Oh wow, here I am yet again trying to give advice… What can I say? I’m just a student living out of a suitcase, trying to have a good time before settling down. But let’s talk about some tips on what to do / not to do in Buenos Aires ¿Preparados?
1. Learn Spanish
You didn’t see that one coming, right? Yes, my first tip is to learn the local language. Or at least the basics, as the rest will come eventually by just living here. But come with some knowledge, not only will it make your life so much easier during those first days in an unknown city feeling lost, but it will also allow you to connect with the locals on a different level. Here it doesn’t matter how foreign you look, they will all assume you speak Spanish and will speak to you at full speed, so be prepared.
An app I can recommend for expanding your vocabulary and that has proven to be very useful in helping me to learn Mandarin is “Drops”. They have a freemium model, which means you can stick to the free version and still get some benefits if you don’t want to pay. The app allows you a 5min session per day in which it teaches you words that are separated by topic in an interactive manner. It is not an app for grammar, but you will expand your vocabulary quickly and easily. Another good thing is that it also works offline.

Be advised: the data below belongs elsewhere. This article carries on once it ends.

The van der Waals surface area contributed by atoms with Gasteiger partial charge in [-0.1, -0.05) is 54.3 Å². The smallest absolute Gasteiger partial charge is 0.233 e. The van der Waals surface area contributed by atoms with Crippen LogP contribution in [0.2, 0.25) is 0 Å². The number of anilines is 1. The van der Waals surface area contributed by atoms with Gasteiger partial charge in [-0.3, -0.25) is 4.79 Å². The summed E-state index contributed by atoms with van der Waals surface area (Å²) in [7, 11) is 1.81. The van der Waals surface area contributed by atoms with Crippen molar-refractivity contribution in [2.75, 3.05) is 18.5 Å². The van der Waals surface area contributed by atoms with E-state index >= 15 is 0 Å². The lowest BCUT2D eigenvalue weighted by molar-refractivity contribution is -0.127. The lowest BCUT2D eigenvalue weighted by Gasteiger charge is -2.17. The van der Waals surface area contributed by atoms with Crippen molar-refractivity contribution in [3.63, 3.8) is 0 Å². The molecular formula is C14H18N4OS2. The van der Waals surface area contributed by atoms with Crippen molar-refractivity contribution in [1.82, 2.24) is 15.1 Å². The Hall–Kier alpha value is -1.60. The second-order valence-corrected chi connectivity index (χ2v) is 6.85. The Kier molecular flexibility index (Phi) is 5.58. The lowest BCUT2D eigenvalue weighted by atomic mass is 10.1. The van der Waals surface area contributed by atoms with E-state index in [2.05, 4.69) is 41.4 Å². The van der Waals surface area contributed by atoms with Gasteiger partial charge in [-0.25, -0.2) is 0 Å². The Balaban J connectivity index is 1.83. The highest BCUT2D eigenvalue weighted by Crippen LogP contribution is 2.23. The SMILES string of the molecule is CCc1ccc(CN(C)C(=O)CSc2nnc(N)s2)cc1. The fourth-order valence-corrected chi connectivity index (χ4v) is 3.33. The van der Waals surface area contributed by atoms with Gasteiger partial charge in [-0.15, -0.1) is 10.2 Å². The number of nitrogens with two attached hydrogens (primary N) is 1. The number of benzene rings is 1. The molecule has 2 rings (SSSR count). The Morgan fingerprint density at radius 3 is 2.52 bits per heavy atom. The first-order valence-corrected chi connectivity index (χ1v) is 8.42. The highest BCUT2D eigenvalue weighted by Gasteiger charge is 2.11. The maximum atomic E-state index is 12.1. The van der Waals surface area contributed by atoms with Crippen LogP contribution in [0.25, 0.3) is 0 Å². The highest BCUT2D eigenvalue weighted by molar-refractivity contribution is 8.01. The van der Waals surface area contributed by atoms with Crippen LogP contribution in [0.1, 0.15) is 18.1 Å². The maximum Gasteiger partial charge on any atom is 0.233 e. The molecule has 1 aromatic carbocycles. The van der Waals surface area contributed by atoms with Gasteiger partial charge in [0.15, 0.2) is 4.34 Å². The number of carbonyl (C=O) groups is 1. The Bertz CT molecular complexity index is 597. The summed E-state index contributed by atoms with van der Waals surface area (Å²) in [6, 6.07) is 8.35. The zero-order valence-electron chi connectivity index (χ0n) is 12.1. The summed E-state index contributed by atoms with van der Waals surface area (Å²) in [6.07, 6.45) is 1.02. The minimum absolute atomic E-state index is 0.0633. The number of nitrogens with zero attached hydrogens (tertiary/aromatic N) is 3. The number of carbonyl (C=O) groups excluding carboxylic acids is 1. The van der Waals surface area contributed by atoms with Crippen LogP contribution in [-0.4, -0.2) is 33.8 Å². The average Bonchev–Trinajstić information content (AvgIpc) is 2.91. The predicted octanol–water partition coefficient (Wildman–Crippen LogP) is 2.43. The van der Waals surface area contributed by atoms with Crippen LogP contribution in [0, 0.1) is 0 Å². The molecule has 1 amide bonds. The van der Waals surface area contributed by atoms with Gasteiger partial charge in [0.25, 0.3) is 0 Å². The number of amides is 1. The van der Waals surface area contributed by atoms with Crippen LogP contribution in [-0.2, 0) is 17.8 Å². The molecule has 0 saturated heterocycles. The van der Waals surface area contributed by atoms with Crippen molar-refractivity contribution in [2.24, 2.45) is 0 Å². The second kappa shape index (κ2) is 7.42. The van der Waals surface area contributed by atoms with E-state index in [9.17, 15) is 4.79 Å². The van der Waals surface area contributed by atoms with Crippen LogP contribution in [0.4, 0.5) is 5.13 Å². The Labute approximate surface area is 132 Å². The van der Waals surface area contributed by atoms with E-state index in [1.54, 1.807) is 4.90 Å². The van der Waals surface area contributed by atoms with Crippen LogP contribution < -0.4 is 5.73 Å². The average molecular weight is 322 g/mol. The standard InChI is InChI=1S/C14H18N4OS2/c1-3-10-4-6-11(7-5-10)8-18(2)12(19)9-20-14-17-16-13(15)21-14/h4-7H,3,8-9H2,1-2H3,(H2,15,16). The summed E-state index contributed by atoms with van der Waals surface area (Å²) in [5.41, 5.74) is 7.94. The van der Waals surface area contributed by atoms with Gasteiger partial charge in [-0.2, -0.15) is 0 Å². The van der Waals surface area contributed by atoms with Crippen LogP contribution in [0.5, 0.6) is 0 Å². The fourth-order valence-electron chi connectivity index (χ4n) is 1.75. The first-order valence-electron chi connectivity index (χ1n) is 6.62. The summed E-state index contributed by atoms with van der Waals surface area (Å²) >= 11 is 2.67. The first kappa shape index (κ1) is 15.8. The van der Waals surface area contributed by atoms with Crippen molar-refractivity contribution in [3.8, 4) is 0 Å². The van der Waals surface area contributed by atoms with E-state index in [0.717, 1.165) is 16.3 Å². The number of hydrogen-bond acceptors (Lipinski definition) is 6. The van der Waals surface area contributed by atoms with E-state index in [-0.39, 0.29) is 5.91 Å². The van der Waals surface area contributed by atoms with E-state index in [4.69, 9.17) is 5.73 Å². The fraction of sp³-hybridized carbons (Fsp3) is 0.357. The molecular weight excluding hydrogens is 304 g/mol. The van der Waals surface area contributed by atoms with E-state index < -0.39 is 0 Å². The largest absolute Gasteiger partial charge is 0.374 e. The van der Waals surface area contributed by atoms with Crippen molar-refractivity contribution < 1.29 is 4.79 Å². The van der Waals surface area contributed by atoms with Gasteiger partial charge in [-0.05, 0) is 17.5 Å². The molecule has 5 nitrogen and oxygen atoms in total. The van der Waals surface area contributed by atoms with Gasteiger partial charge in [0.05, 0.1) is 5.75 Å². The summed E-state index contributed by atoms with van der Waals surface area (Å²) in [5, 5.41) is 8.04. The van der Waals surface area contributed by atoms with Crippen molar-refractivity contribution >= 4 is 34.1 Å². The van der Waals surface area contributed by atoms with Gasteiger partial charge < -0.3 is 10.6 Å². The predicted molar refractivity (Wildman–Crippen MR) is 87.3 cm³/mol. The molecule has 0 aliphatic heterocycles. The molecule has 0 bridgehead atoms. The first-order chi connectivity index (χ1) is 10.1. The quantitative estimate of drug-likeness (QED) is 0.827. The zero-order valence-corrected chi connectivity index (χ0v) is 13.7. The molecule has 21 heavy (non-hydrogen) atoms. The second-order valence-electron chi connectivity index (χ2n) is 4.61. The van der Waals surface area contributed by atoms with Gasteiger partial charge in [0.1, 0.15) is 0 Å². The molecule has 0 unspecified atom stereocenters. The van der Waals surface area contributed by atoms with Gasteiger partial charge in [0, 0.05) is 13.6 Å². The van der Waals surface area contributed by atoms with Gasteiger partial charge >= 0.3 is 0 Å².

Another option for practicing your speaking is Mundo Lingo. This association exists in many cities worldwide and organizes language exchanges in bars. So basically, you go there at around 8/9 pm, get some flag stickers with your language and the language you want to practice, buy a beer and enjoy! It’s a very good way to meet people from all over the world, including locals, practicing new languages and it has proven to be a good break from routine.
2. Share an apartment / dorm with Argentinians